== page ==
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  • MHS pink bag

    Courtesy photo

    Michele Meska is flanked by daughter, Kristina, and oncology nurse Don Jordan on Friday, when the Monarch softball team delivered pink bags to breast cancer patients at the Rocky Mountain Cancer Center.

  • MHS pink photo 2

    Courtesy photo

    Monarch softball players delivered more than 75 pink bags to the Rocky Mountain Cancer Center on Friday. The bags contained comfort items for breast cancer patients.



In the fall, Monarch softball players partook in their annual tradition of putting together pink bags for breast cancer patients.

The Coyotes planned to deliver those bags of comfort items sometime near Christmas, but due to a cruel twist, those plans changed. Michele Meska, a two-time survivor who spearheaded the effort, was diagnosed with breast cancer for a third time.

Meska, the mother of Monarch first baseman Kristina Meska and graduated pitcher Kaitlyn Meska, has been undergoing treatment at the Rocky Mountain Cancer Center in Boulder — the precise place where the Coyotes annually drop off the bags.

On Friday, Michele Meska and the Monarch players delivered the bags to RMCC, with Meska serving the dual role of provider and patient.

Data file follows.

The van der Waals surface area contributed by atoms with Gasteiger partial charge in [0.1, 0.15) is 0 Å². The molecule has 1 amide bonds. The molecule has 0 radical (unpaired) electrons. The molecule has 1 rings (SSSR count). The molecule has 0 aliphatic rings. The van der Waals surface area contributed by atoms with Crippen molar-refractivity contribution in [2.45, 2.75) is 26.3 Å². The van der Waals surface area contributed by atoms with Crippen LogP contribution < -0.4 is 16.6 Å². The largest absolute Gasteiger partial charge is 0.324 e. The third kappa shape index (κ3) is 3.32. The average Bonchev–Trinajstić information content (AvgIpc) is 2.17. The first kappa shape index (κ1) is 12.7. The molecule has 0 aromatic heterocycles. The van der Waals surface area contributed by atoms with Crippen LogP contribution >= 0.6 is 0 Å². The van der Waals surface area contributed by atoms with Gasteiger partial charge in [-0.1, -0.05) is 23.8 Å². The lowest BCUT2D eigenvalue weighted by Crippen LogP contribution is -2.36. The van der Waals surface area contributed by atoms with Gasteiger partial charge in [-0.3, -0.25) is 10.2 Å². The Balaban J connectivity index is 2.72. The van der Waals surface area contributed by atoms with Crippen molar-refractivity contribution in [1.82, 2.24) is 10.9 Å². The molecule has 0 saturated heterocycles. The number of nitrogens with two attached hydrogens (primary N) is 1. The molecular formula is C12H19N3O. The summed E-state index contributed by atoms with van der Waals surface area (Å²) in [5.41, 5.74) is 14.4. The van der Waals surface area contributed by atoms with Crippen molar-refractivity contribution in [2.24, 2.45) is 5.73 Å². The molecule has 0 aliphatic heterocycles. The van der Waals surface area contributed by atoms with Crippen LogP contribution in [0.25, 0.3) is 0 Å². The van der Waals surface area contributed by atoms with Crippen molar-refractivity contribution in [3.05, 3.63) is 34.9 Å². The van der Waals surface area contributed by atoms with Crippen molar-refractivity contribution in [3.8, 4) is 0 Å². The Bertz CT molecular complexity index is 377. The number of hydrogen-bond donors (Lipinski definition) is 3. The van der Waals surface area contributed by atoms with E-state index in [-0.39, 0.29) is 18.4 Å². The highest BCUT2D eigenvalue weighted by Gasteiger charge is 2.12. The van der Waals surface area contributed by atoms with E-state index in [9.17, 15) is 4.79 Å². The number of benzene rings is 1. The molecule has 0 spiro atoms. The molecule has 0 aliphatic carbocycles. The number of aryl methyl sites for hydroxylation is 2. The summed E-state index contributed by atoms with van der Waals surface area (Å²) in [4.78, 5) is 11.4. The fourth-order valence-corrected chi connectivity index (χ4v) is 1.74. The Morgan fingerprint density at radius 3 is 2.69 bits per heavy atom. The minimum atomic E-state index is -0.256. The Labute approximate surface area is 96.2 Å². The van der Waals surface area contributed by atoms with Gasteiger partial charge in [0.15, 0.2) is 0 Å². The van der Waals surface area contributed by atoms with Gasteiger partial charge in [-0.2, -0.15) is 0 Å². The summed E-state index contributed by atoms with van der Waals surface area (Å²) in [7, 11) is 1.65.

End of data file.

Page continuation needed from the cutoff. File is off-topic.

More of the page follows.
“That’s how I got the idea for it the first year we did it, is the bag that I got was filled with all sorts of comfort items,” Michele Meska said. “That was Valentine’s Day of 2012, I believe, when I was going through it the second time.”

Although the delivery of the 70-plus bags was a few months after initially planned and amidst the backdrop of somber circumstances, the effort was well received, as the Coyotes absolutely achieved their purpose.

In October, the team encouraged the public to donate items such as hard candies, blankets, books and anything else that might help brighten a patient’s stay. Players then put the bags together, decorating them and making them snazzy for the patients.

The Coyotes increased last season’s effort by about 40 bags.

“One lady who was elderly, we gave her the bag and she was excited to go through it and could not believe the girls would do something like that,” Meska said. “Another lady told the girls that volunteering is a great and they needed to continue to do it.”

Shirley Brice, another Monarch parent who regularly helps Meska coordinate the event, said the event was an unabashed success. It hit close to home for patients, because not only were they receiving bags from students, but from a survivor and a current patient.

“It was wonderful,” said Brice, whose daughter Jane Polyard is a Monarch infielder. “Michele was there and she was incredible. Michele’s nurse, Don Jordan, was there and gave us an impassioned talk about how courageous she is.”

Meska is a BRCA1 carrier, which predisposes breast cancer. In her latest occurrence, she began feeling lower-back pain in October that first was believed to be a kidney infection. Antibiotics failed to ease the pain.

After some trial and error, which included work with a chiropractor, cancer was discovered in her liver and her spine. It was still breast cancer, but one that spread outside of the breast region.

Meska continues to undergo treatment. And if anyone on the planet knows how far gestures of kindness go, it’s her.

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